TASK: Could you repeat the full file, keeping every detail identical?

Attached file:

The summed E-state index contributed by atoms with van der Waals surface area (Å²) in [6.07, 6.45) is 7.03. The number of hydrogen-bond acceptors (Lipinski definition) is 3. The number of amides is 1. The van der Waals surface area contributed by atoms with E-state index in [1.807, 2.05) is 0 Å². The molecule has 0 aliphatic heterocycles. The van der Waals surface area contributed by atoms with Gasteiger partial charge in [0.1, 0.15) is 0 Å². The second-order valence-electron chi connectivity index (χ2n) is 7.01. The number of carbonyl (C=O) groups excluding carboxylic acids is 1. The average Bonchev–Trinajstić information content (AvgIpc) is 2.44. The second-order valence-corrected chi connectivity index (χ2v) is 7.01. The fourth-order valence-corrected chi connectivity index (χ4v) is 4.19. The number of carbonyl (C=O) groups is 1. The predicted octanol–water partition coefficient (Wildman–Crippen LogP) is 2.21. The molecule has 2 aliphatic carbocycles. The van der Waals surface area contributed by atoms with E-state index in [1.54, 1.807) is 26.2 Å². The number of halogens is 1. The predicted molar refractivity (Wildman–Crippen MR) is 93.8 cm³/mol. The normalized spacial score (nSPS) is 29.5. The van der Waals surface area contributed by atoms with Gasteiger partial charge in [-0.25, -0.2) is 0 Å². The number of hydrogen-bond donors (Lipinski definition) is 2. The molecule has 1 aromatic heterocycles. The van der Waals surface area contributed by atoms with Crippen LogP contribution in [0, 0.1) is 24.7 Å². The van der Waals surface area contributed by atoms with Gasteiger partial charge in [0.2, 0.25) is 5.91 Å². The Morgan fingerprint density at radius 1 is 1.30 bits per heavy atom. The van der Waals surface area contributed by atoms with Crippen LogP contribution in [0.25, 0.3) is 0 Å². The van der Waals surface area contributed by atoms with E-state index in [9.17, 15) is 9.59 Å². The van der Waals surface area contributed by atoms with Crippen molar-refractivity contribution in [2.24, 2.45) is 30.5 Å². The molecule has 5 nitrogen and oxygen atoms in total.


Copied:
The summed E-state index contributed by atoms with van der Waals surface area (Å²) in [6.07, 6.45) is 7.03. The number of hydrogen-bond acceptors (Lipinski definition) is 3. The number of amides is 1. The van der Waals surface area contributed by atoms with E-state index in [1.807, 2.05) is 0 Å². The molecule has 0 aliphatic heterocycles. The van der Waals surface area contributed by atoms with Gasteiger partial charge in [0.1, 0.15) is 0 Å². The second-order valence-electron chi connectivity index (χ2n) is 7.01. The number of carbonyl (C=O) groups excluding carboxylic acids is 1. The average Bonchev–Trinajstić information content (AvgIpc) is 2.44. The second-order valence-corrected chi connectivity index (χ2v) is 7.01. The fourth-order valence-corrected chi connectivity index (χ4v) is 4.19. The number of carbonyl (C=O) groups is 1. The predicted octanol–water partition coefficient (Wildman–Crippen LogP) is 2.21. The molecule has 2 aliphatic carbocycles. The van der Waals surface area contributed by atoms with E-state index in [1.54, 1.807) is 26.2 Å². The number of halogens is 1. The predicted molar refractivity (Wildman–Crippen MR) is 93.8 cm³/mol. The normalized spacial score (nSPS) is 29.5. The van der Waals surface area contributed by atoms with Gasteiger partial charge in [-0.25, -0.2) is 0 Å². The number of hydrogen-bond donors (Lipinski definition) is 2. The molecule has 1 aromatic heterocycles. The van der Waals surface area contributed by atoms with Crippen LogP contribution in [0, 0.1) is 24.7 Å². The van der Waals surface area contributed by atoms with Gasteiger partial charge in [0.2, 0.25) is 5.91 Å². The Morgan fingerprint density at radius 1 is 1.30 bits per heavy atom. The van der Waals surface area contributed by atoms with Crippen LogP contribution in [0.25, 0.3) is 0 Å². The van der Waals surface area contributed by atoms with E-state index in [9.17, 15) is 9.59 Å². The van der Waals surface area contributed by atoms with Crippen molar-refractivity contribution in [2.24, 2.45) is 30.5 Å². The molecule has 5 nitrogen and oxygen atoms in total.